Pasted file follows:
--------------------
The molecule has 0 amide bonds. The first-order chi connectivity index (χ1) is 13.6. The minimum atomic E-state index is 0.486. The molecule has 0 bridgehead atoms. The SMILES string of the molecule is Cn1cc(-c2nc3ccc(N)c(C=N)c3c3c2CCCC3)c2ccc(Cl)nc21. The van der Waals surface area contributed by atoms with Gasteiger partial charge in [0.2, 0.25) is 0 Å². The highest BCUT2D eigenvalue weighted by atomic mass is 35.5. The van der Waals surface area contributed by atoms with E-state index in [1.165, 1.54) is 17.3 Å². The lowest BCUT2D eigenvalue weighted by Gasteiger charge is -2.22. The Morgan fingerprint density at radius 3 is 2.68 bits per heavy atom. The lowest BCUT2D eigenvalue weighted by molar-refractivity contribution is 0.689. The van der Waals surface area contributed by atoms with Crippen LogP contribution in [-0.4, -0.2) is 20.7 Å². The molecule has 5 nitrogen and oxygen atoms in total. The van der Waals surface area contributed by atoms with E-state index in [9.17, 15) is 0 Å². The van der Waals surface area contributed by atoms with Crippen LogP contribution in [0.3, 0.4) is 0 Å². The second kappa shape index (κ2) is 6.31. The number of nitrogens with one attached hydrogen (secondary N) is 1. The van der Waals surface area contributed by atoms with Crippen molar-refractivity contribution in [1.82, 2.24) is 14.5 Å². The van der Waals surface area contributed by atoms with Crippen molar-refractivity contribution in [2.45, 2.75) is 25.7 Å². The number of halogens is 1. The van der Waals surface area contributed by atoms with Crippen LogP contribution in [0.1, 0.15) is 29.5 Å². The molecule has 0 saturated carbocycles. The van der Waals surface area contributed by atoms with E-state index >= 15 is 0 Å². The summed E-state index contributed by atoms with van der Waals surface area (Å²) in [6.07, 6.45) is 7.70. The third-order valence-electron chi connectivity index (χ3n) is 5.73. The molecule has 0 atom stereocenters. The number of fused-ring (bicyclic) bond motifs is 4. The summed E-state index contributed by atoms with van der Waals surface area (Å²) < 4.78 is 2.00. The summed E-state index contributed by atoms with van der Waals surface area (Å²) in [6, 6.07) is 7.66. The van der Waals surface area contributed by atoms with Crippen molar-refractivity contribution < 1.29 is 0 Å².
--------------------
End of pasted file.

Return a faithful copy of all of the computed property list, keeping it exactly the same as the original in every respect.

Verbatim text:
The molecule has 0 amide bonds. The first-order chi connectivity index (χ1) is 13.6. The minimum atomic E-state index is 0.486. The molecule has 0 bridgehead atoms. The SMILES string of the molecule is Cn1cc(-c2nc3ccc(N)c(C=N)c3c3c2CCCC3)c2ccc(Cl)nc21. The van der Waals surface area contributed by atoms with Gasteiger partial charge in [0.2, 0.25) is 0 Å². The highest BCUT2D eigenvalue weighted by atomic mass is 35.5. The van der Waals surface area contributed by atoms with E-state index in [1.165, 1.54) is 17.3 Å². The lowest BCUT2D eigenvalue weighted by Gasteiger charge is -2.22. The Morgan fingerprint density at radius 3 is 2.68 bits per heavy atom. The lowest BCUT2D eigenvalue weighted by molar-refractivity contribution is 0.689. The van der Waals surface area contributed by atoms with Crippen LogP contribution in [-0.4, -0.2) is 20.7 Å². The molecule has 5 nitrogen and oxygen atoms in total. The van der Waals surface area contributed by atoms with E-state index in [9.17, 15) is 0 Å². The van der Waals surface area contributed by atoms with Crippen LogP contribution in [0.3, 0.4) is 0 Å². The second kappa shape index (κ2) is 6.31. The number of nitrogens with one attached hydrogen (secondary N) is 1. The van der Waals surface area contributed by atoms with Crippen molar-refractivity contribution in [1.82, 2.24) is 14.5 Å². The van der Waals surface area contributed by atoms with Crippen molar-refractivity contribution in [2.45, 2.75) is 25.7 Å². The number of halogens is 1. The van der Waals surface area contributed by atoms with Crippen LogP contribution in [0.1, 0.15) is 29.5 Å². The molecule has 0 saturated carbocycles. The van der Waals surface area contributed by atoms with E-state index >= 15 is 0 Å². The summed E-state index contributed by atoms with van der Waals surface area (Å²) in [6.07, 6.45) is 7.70. The third-order valence-electron chi connectivity index (χ3n) is 5.73. The molecule has 0 atom stereocenters. The number of fused-ring (bicyclic) bond motifs is 4. The summed E-state index contributed by atoms with van der Waals surface area (Å²) < 4.78 is 2.00. The summed E-state index contributed by atoms with van der Waals surface area (Å²) in [6, 6.07) is 7.66. The van der Waals surface area contributed by atoms with Crippen molar-refractivity contribution < 1.29 is 0 Å².